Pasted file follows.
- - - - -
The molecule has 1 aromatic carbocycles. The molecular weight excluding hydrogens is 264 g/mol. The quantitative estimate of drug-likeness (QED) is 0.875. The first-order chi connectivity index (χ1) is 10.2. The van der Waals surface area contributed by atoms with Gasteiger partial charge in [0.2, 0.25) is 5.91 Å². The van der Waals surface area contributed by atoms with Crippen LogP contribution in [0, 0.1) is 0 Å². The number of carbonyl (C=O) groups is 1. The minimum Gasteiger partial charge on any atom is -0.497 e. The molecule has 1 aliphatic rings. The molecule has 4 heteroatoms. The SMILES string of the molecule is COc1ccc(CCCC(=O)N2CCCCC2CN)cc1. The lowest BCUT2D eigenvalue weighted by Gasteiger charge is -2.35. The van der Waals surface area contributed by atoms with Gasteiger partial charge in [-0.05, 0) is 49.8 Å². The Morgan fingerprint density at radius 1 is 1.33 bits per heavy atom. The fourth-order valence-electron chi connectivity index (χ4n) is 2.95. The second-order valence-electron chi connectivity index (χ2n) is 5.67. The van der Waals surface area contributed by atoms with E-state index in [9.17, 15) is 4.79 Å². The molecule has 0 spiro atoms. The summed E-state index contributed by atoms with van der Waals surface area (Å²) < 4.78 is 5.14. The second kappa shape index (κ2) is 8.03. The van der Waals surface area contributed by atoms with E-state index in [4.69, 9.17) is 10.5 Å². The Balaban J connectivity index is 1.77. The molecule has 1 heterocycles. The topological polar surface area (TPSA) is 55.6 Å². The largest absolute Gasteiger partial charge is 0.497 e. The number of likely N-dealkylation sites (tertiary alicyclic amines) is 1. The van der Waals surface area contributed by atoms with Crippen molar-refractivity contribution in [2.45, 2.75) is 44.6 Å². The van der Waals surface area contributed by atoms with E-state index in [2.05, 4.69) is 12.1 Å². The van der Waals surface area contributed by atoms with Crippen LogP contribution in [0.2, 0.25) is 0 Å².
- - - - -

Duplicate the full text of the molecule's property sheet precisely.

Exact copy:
The molecule has 1 aromatic carbocycles. The molecular weight excluding hydrogens is 264 g/mol. The quantitative estimate of drug-likeness (QED) is 0.875. The first-order chi connectivity index (χ1) is 10.2. The van der Waals surface area contributed by atoms with Gasteiger partial charge in [0.2, 0.25) is 5.91 Å². The van der Waals surface area contributed by atoms with Crippen LogP contribution in [0, 0.1) is 0 Å². The number of carbonyl (C=O) groups is 1. The minimum Gasteiger partial charge on any atom is -0.497 e. The molecule has 1 aliphatic rings. The molecule has 4 heteroatoms. The SMILES string of the molecule is COc1ccc(CCCC(=O)N2CCCCC2CN)cc1. The lowest BCUT2D eigenvalue weighted by Gasteiger charge is -2.35. The van der Waals surface area contributed by atoms with Gasteiger partial charge in [-0.05, 0) is 49.8 Å². The Morgan fingerprint density at radius 1 is 1.33 bits per heavy atom. The fourth-order valence-electron chi connectivity index (χ4n) is 2.95. The second-order valence-electron chi connectivity index (χ2n) is 5.67. The van der Waals surface area contributed by atoms with E-state index in [9.17, 15) is 4.79 Å². The molecule has 0 spiro atoms. The summed E-state index contributed by atoms with van der Waals surface area (Å²) < 4.78 is 5.14. The second kappa shape index (κ2) is 8.03. The van der Waals surface area contributed by atoms with E-state index in [4.69, 9.17) is 10.5 Å². The Balaban J connectivity index is 1.77. The molecule has 1 heterocycles. The topological polar surface area (TPSA) is 55.6 Å². The largest absolute Gasteiger partial charge is 0.497 e. The number of likely N-dealkylation sites (tertiary alicyclic amines) is 1. The van der Waals surface area contributed by atoms with Crippen molar-refractivity contribution in [2.45, 2.75) is 44.6 Å². The van der Waals surface area contributed by atoms with E-state index in [2.05, 4.69) is 12.1 Å². The van der Waals surface area contributed by atoms with Crippen LogP contribution in [0.2, 0.25) is 0 Å².